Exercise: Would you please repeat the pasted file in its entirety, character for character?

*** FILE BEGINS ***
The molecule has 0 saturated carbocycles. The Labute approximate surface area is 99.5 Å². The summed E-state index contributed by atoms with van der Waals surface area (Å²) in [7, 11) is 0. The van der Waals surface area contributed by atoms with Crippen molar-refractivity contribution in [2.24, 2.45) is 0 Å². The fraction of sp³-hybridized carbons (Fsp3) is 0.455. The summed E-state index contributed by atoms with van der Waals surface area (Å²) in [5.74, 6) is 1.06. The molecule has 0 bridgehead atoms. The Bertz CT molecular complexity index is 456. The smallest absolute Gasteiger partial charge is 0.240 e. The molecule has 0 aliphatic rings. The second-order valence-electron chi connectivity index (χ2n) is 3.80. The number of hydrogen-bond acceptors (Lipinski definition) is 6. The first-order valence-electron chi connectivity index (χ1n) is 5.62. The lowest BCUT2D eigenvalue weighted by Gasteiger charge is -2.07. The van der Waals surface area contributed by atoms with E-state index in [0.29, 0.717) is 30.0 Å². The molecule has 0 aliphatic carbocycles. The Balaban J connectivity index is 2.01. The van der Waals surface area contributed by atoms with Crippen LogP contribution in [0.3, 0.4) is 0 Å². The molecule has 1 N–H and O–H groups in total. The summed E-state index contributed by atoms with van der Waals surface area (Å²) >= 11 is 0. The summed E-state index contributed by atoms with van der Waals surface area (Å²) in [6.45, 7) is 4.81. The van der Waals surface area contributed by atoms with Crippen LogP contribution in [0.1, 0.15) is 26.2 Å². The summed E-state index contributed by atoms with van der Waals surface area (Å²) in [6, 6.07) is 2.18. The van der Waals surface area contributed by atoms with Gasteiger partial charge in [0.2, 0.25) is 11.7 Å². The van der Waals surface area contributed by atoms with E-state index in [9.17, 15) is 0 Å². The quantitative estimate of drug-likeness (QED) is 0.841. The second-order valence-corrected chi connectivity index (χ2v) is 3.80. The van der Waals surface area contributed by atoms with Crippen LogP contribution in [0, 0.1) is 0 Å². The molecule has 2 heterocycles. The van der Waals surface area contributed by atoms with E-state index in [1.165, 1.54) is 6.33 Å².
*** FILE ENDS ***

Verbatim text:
The molecule has 0 saturated carbocycles. The Labute approximate surface area is 99.5 Å². The summed E-state index contributed by atoms with van der Waals surface area (Å²) in [7, 11) is 0. The van der Waals surface area contributed by atoms with Crippen molar-refractivity contribution in [2.24, 2.45) is 0 Å². The fraction of sp³-hybridized carbons (Fsp3) is 0.455. The summed E-state index contributed by atoms with van der Waals surface area (Å²) in [5.74, 6) is 1.06. The molecule has 0 bridgehead atoms. The Bertz CT molecular complexity index is 456. The smallest absolute Gasteiger partial charge is 0.240 e. The molecule has 0 aliphatic rings. The second-order valence-electron chi connectivity index (χ2n) is 3.80. The number of hydrogen-bond acceptors (Lipinski definition) is 6. The first-order valence-electron chi connectivity index (χ1n) is 5.62. The lowest BCUT2D eigenvalue weighted by Gasteiger charge is -2.07. The van der Waals surface area contributed by atoms with E-state index in [0.29, 0.717) is 30.0 Å². The molecule has 0 aliphatic carbocycles. The Balaban J connectivity index is 2.01. The van der Waals surface area contributed by atoms with Crippen LogP contribution in [0.3, 0.4) is 0 Å². The molecule has 1 N–H and O–H groups in total. The summed E-state index contributed by atoms with van der Waals surface area (Å²) >= 11 is 0. The summed E-state index contributed by atoms with van der Waals surface area (Å²) in [6.45, 7) is 4.81. The van der Waals surface area contributed by atoms with Crippen LogP contribution in [0.1, 0.15) is 26.2 Å². The summed E-state index contributed by atoms with van der Waals surface area (Å²) in [6, 6.07) is 2.18. The van der Waals surface area contributed by atoms with Gasteiger partial charge in [0.2, 0.25) is 11.7 Å². The van der Waals surface area contributed by atoms with E-state index in [9.17, 15) is 0 Å². The quantitative estimate of drug-likeness (QED) is 0.841. The second-order valence-corrected chi connectivity index (χ2v) is 3.80. The van der Waals surface area contributed by atoms with Crippen LogP contribution in [0, 0.1) is 0 Å². The molecule has 2 heterocycles. The van der Waals surface area contributed by atoms with E-state index in [1.165, 1.54) is 6.33 Å².